The many forgotten benefits of segmented sleep

Sleeping for an uninterrupted eight hours a night is not, in fact, natural human behavior. Recently, writer Jesse Barron described in the New York Times how he accidentally fell into a pattern of “segmented sleep,” a routine that was standard for centuries until the late 19th century. The practice—which typically involved going to bed at around 9pm to 10pm, sleeping for 3 to 3.5 hours, waking for an hour or so around midnight, and then returning for a second sleep of the same length until around dawn—fell out of fashion with the invention of artificial light, permanently changing our relationship to the natural environment.

In 1992, psychiatrist Thomas Wehr showed that when people lived in darkness for 14 hours a day for a month, they settled into a routine of segmented sleep. And in 2001, history professor Roger Ekirch, from Virginia Tech University, showed that such a pattern was the norm for many generations. He pointed to legal and medical documents that referred to a first and second sleep, and similar mentions throughout literature, including Homer, Chaucer, Austen, Dickens, and Tolstoy.

“Practically every great author” mentioned the practice, says Ekirch in an interview, and in every language in Europe.

But though we may feel perfectly happy with our modern consolidated sleep, we’ve now lost that midnight hour between sleeps, a time when we can be awake and alone with our thoughts.

“I think we’re missing out on a time of intimacy and privacy, a time of self-reflection,” says Ekirch. “We’ve lost a traditional avenue to our dreams, our subconscious.”

This time, which those in earlier centuries called “the watch,” was once used for all manner of activities. There were prayers specifically designed for the watch, and as several religious faiths saw it as a “sacred hour best suited for communicating with God,” says Ekirch. It was also a chance to reflect on vivid dreams and meditate in bed.

More active types used the hour to check on sick family members, do basic chores such as setting the table, or even use the cover of darkness to filch apples from the neighbor’s orchard. As everyone would wake at a different time, even within the same family, it was an hour typically free from social demands. Ekirch says he found the letters of one 15th century Italian woman who loved the watch, as a time “when she’s not surrounded by men, performing chores for men.” Instead, she was able to work on embroidery or compose letters in privacy.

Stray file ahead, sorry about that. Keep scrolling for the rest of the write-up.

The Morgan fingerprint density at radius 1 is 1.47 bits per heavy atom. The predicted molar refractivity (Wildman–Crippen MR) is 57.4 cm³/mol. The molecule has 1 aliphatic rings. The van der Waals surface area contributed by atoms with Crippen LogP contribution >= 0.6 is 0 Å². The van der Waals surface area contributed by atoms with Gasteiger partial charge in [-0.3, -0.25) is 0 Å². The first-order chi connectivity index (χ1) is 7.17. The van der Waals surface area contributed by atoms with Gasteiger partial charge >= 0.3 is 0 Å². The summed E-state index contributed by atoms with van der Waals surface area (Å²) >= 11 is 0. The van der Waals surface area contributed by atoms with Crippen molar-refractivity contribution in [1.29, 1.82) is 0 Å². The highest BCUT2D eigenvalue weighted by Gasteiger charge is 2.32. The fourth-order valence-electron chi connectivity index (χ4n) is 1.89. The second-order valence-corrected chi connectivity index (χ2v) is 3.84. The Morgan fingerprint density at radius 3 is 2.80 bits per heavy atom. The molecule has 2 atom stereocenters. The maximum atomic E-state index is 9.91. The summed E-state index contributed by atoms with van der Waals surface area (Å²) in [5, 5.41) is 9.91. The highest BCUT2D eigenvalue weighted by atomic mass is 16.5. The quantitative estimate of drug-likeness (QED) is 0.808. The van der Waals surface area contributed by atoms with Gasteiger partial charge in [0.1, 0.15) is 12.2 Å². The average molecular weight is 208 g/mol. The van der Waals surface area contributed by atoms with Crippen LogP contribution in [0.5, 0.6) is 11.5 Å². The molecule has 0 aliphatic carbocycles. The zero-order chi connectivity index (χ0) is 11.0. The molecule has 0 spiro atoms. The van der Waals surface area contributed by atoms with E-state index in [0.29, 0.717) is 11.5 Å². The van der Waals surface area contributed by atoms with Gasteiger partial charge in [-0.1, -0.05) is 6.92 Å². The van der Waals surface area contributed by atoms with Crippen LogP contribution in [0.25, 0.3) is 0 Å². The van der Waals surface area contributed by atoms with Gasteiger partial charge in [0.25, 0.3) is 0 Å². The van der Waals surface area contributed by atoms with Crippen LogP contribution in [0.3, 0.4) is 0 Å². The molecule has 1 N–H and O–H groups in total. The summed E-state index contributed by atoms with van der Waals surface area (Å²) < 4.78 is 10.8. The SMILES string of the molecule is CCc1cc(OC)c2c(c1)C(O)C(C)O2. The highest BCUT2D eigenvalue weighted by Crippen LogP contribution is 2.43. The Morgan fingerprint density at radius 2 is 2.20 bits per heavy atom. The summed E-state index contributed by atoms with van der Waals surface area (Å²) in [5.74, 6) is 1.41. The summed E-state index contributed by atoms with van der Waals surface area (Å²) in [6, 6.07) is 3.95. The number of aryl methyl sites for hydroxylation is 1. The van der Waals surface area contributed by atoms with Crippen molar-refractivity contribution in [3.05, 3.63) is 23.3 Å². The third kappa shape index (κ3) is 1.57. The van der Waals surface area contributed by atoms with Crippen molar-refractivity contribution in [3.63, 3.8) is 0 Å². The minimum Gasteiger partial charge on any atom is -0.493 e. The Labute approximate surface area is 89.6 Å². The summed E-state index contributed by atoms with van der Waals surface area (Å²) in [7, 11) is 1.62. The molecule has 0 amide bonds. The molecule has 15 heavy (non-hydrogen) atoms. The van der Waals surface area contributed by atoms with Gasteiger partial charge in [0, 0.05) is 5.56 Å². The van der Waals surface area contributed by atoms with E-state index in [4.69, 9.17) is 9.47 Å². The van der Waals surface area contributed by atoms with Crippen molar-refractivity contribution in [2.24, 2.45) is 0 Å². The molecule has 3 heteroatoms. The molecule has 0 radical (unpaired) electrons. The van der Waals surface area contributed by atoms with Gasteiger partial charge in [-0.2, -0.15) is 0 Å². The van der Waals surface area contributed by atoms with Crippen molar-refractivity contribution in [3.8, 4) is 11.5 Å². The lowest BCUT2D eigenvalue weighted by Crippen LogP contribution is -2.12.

Overall, Erkich suspects we’re less connected to our dreams as a result of no longer waking between sleeps. He says it seems “more than coincidental” that since segmented sleep became less common, dreams have “became a source of ridicule rather than instruction.”

And the consolidation of sleep, which robs us of this hour of calm isolation, could also contribute to rising stress. “I think it’s common sense,” says Ekirch. “The ability to reflect upon the preceding day in the privacy of darkness, to anticipate one’s activities for the next day.”

Doctors from previous centuries also believed in various medical benefits that came from taking medication during the watch, or changing sleeping position. One 16th century French doctor, whose view was later endorsed by several British physicians, argued that having sex between sleeps was key for couples hoping to conceive. This interval, the doctor wrote of French peasants, is when “they enjoy it more and do it better.”

Don’t get too excited about that passionate, middle-of-the-night French peasant sex though. While segmented sleep comes with plenty of benefits, Ekirch says it would be impossible to truly recreate today without depriving yourself of artificial light. Sure, you might be able to temporarily sleep in two phases, as Jesse Barton recounted. But light has “a profound impact on the human body clock,” he says, and we cannot experience the true sleeping experience of the pre-Edison era without turning off the lightbulbs that surround us—for good.

However, the successes of segmented sleep should help ease the anxieties of those who suffer from middle-of-the-night insomnia. Ekirch says that many who wake in dead of the night, but are able to return to sleep only after an hour or so, are often relieved to hear that there’s nothing wrong with them. After all, he adds, “Viewed from the high ground of history, their segmented sleep is arguably more natural than the very young, modern, artificial sleep to which we aspire.”

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